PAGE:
An OLS regression can be used to determine what a PMI reading implies in terms of growth, estimated as follows:
Global manufacturing output annual % change =
PMI output index x 0.0101 - 0.506
Brazil leads the upturn, Asia lags
Brazil continued to lead the global production upturn for a second consecutive month, followed by Germany and India. All three countries reported especially strong growth as order books continued to rebound strongly, albeit with output rising at slower rates than seen in September in all three cases.
The US meanwhile moved up into fourth place in the rankings, reporting a marked acceleration in production growth to the fastest for just over six years in November.
The improvement in the US pushed its rate of expansion ahead of that seen in the eurozone, where growth divergences widened across the single currency area. Germany was the stand-out performer while France and Spain fell back into contraction, with declines often linked to demand having been hit by rising COVID-19 infection rates and renewed 'lockdown' measures by national governments. Although overall eurozone output growth remained robust, thanks mainly to Germany, the increase was the smallest seen since July.
The UK continued to report strong growth, albeit down from sixth to seventh place in the global rankings, though the increase was in part fuelled by the ordering of goods ahead of the Brexit transition at the end of the year, notably from customers in the EU.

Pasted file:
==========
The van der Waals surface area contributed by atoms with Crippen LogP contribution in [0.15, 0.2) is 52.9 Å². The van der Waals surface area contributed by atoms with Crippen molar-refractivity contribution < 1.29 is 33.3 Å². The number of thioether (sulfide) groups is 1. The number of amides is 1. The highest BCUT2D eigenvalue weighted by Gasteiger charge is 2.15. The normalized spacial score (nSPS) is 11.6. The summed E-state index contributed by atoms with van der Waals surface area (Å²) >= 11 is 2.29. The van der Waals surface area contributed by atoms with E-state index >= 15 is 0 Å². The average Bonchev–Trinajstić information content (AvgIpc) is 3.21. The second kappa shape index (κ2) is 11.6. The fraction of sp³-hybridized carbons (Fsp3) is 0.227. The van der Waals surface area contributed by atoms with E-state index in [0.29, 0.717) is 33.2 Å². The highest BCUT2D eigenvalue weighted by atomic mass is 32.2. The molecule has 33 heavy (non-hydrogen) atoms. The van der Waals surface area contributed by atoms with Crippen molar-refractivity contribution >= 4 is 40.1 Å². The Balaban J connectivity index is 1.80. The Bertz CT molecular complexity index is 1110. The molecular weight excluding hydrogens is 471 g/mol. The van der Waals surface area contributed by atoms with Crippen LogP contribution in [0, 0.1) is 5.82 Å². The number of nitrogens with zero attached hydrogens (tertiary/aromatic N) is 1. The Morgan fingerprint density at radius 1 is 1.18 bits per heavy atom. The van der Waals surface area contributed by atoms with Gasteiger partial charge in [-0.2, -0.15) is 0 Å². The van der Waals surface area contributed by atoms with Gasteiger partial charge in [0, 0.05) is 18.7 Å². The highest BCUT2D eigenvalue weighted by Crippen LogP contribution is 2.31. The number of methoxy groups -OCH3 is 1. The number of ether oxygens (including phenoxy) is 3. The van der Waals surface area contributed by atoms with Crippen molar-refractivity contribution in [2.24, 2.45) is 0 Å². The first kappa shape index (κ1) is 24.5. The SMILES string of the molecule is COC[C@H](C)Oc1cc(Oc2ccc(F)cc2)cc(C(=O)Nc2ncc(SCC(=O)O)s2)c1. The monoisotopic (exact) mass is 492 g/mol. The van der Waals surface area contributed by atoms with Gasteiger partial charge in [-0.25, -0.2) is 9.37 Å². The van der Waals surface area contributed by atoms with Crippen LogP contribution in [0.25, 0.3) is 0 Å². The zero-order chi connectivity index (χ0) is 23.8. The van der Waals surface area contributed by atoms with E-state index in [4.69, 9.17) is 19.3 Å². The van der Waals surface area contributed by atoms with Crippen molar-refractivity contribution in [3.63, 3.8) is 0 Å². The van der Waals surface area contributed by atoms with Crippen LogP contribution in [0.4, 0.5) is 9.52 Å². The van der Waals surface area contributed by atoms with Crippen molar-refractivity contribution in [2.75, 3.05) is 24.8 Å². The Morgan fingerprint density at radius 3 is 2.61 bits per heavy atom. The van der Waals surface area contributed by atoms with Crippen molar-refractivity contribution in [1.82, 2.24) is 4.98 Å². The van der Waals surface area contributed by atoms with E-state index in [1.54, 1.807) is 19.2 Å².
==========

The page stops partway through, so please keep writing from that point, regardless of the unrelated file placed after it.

Manufacturing output growth in Asia accelerated to the fastest since January 2011, despite Japan remaining in contraction. While India was once again the fastest growing Asia Pacific manufacturing economy, robust - and accelerating growth - was also seen in Taiwan and China. The latter notably saw output growth accelerate to the fastest since November 2010. Indonesia and the Philippines meanwhile moved back into expansion and growth also accelerated in Australia and South Korea.
Asia as a whole nevertheless continued to lag behind North America and the Eurozone in terms of factory output growth.
In all, 11 of the 30 countries for which November data are currently available reported falling output, up from nine in October, with Greece replacing Mexico at the foot of the rankings to report the steepest monthly loss of output of all surveyed countries. In addition to France and Spain, Turkey, Poland and Vietnam were all also notable in sliding back into contractions.
Trade revives but remains subdued by virus outbreak
A key contributor to the relatively swift return of robust global manufacturing growth in the recent months has been a revival in worldwide goods trade. Whereas it took eight months for the global PMI's new export orders index to show a return to growth after bottoming out at the peak of the global financial crisis, 2020 saw exports return to growth after just five months after the low point seen in April.
However, although accelerating again in November, global new export orders growth remained relatively subdued, often linked to the initial rebound from second quarter lockdowns starting to lose impetus, especially as rising COVID-19 case numbers dampened demand in some countries.